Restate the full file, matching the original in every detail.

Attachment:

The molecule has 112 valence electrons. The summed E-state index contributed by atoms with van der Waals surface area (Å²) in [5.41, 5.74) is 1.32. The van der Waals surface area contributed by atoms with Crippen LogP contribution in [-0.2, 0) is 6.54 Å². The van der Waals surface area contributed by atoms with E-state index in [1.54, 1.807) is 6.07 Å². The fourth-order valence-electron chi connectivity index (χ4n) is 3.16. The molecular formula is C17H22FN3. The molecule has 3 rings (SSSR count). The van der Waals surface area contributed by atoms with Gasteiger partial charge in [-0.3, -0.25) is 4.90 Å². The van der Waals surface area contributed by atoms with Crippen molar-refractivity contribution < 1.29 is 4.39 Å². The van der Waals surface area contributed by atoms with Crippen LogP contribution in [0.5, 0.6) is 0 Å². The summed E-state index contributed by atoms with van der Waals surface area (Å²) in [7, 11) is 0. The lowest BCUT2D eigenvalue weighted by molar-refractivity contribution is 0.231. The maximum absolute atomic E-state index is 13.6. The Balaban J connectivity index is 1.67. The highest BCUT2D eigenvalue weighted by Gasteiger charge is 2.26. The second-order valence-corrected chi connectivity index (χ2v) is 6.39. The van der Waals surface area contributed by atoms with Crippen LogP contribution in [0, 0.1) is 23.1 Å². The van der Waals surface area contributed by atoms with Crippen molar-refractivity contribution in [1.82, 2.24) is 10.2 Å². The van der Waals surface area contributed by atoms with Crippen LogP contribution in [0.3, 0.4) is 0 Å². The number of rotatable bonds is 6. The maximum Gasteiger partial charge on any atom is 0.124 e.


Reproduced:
The molecule has 112 valence electrons. The summed E-state index contributed by atoms with van der Waals surface area (Å²) in [5.41, 5.74) is 1.32. The van der Waals surface area contributed by atoms with Crippen LogP contribution in [-0.2, 0) is 6.54 Å². The van der Waals surface area contributed by atoms with E-state index in [1.54, 1.807) is 6.07 Å². The fourth-order valence-electron chi connectivity index (χ4n) is 3.16. The molecular formula is C17H22FN3. The molecule has 3 rings (SSSR count). The van der Waals surface area contributed by atoms with Gasteiger partial charge in [-0.3, -0.25) is 4.90 Å². The van der Waals surface area contributed by atoms with Crippen molar-refractivity contribution < 1.29 is 4.39 Å². The van der Waals surface area contributed by atoms with Crippen LogP contribution in [0.5, 0.6) is 0 Å². The summed E-state index contributed by atoms with van der Waals surface area (Å²) in [7, 11) is 0. The lowest BCUT2D eigenvalue weighted by molar-refractivity contribution is 0.231. The maximum absolute atomic E-state index is 13.6. The Balaban J connectivity index is 1.67. The highest BCUT2D eigenvalue weighted by Gasteiger charge is 2.26. The second-order valence-corrected chi connectivity index (χ2v) is 6.39. The van der Waals surface area contributed by atoms with Crippen LogP contribution in [0, 0.1) is 23.1 Å². The van der Waals surface area contributed by atoms with Crippen molar-refractivity contribution in [1.82, 2.24) is 10.2 Å². The van der Waals surface area contributed by atoms with Crippen LogP contribution in [0.3, 0.4) is 0 Å². The number of rotatable bonds is 6. The maximum Gasteiger partial charge on any atom is 0.124 e.